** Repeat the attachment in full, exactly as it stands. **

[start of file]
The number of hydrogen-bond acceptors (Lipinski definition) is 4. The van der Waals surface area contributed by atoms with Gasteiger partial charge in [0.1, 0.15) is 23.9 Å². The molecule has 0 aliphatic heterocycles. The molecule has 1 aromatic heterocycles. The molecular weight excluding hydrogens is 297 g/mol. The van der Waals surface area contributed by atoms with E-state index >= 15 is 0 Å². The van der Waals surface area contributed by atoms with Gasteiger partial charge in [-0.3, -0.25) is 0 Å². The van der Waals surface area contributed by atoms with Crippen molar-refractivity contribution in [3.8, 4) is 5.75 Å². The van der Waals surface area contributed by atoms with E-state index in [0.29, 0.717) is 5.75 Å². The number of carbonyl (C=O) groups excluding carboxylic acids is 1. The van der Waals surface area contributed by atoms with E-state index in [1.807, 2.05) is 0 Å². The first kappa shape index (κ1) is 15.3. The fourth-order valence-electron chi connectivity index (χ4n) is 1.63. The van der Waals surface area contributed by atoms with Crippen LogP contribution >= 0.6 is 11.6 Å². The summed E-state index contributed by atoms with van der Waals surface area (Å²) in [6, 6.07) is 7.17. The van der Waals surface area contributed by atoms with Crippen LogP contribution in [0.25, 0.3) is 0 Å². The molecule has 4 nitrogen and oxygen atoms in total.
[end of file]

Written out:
The number of hydrogen-bond acceptors (Lipinski definition) is 4. The van der Waals surface area contributed by atoms with Gasteiger partial charge in [0.1, 0.15) is 23.9 Å². The molecule has 0 aliphatic heterocycles. The molecule has 1 aromatic heterocycles. The molecular weight excluding hydrogens is 297 g/mol. The van der Waals surface area contributed by atoms with E-state index >= 15 is 0 Å². The van der Waals surface area contributed by atoms with Gasteiger partial charge in [-0.3, -0.25) is 0 Å². The van der Waals surface area contributed by atoms with Crippen molar-refractivity contribution in [3.8, 4) is 5.75 Å². The van der Waals surface area contributed by atoms with E-state index in [0.29, 0.717) is 5.75 Å². The number of carbonyl (C=O) groups excluding carboxylic acids is 1. The van der Waals surface area contributed by atoms with E-state index in [1.807, 2.05) is 0 Å². The first kappa shape index (κ1) is 15.3. The fourth-order valence-electron chi connectivity index (χ4n) is 1.63. The van der Waals surface area contributed by atoms with Crippen LogP contribution >= 0.6 is 11.6 Å². The summed E-state index contributed by atoms with van der Waals surface area (Å²) in [6, 6.07) is 7.17. The van der Waals surface area contributed by atoms with Crippen LogP contribution in [0.25, 0.3) is 0 Å². The molecule has 4 nitrogen and oxygen atoms in total.